They also give clear, verbal commands when powering on, connecting, ending a call and also to let you know the battery is low. Some other earbuds simply have different coloured lights flashing on them which can be confusing sometimes. I much prefer this verbal feedback.
Now for a particularly important part of the review. Connectivity.
I’ve been burned heavily in the past with the Crazy Baby Air’s so I wanted to put these new ones through the same progressively difficult tests to really see how good they are.
There are many things that affect electromagnetic waves. I actually happen to be uniquely qualified in understanding this as my Science degree was done in Photonics. This degree specialises on electromagnetic waves and their interaction with matter. Bluetooth is an electromagnetic wave. Therefor I fully understand what might interfere with EM waves like Bluetooth radio signals and how they propagate in air right down to a quantum level.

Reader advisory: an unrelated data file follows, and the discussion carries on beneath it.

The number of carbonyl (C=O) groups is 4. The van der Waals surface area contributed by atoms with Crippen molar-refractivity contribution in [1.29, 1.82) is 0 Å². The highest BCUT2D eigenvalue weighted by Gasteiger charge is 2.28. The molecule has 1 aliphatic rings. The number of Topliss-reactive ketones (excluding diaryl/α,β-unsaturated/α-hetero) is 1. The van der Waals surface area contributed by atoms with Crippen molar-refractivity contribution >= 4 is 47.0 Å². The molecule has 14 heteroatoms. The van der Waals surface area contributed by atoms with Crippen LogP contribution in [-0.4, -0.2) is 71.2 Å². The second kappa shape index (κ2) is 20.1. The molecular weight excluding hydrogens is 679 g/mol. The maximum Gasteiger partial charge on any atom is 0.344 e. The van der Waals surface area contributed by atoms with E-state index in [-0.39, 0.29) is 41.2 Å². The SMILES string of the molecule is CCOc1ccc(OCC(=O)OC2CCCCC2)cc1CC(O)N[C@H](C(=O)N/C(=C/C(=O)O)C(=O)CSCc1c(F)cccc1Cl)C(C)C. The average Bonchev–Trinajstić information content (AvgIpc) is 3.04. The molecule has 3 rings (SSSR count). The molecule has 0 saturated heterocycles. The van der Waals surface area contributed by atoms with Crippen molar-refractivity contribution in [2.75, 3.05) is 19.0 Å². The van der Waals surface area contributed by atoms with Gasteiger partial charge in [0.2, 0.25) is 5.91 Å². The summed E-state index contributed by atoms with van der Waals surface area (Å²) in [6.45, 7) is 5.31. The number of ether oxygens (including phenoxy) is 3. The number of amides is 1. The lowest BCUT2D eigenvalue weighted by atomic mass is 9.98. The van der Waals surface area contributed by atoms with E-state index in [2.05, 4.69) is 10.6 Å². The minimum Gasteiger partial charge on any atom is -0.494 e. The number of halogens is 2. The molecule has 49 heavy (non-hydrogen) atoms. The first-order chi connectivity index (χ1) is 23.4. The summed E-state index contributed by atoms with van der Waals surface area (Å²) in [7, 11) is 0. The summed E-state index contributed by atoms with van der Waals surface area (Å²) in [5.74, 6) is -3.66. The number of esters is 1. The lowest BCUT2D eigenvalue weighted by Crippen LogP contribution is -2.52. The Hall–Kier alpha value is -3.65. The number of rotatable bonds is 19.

As such I tried to be as scientific and methodical about testing the connectivity as I could. That being said I didn’t exactly have lab equipment or do 100 rounds in a Faraday cage. Whilst this admittedly isn’t as scientific, it is a lot more comparable to real world environments.
Test Environment And Tests
Our house has a 2.4/5GHz Wi-Fi router in the middle of it. It also has several LIFX Lightbulbs and an August Lock which all operate on the same 2.4 GHz frequency as Bluetooth. While I acknowledge that these could cause interference with the Bluetooth signal this is what happens in the real world.
It’s no good testing your product in a blank environment and claiming “it works” when in the real world it gets overwhelmed by incidental signals. So to do these tests I put them through three separate test environments that were progressively more challenging:
- Playing music from a Pixel XL that was sitting on a table 30 cm directly in front of me
- Playing music from a Pixel XL that was in my front left jeans pocket
- Playing music from a Pixel XL that was sitting on the floor during gym
These three environments I believe mimic three very real and very common test case scenarios. All three used the Momentum’s on full charge and paired with a Google Pixel XL that’s running the latest version Android Pie.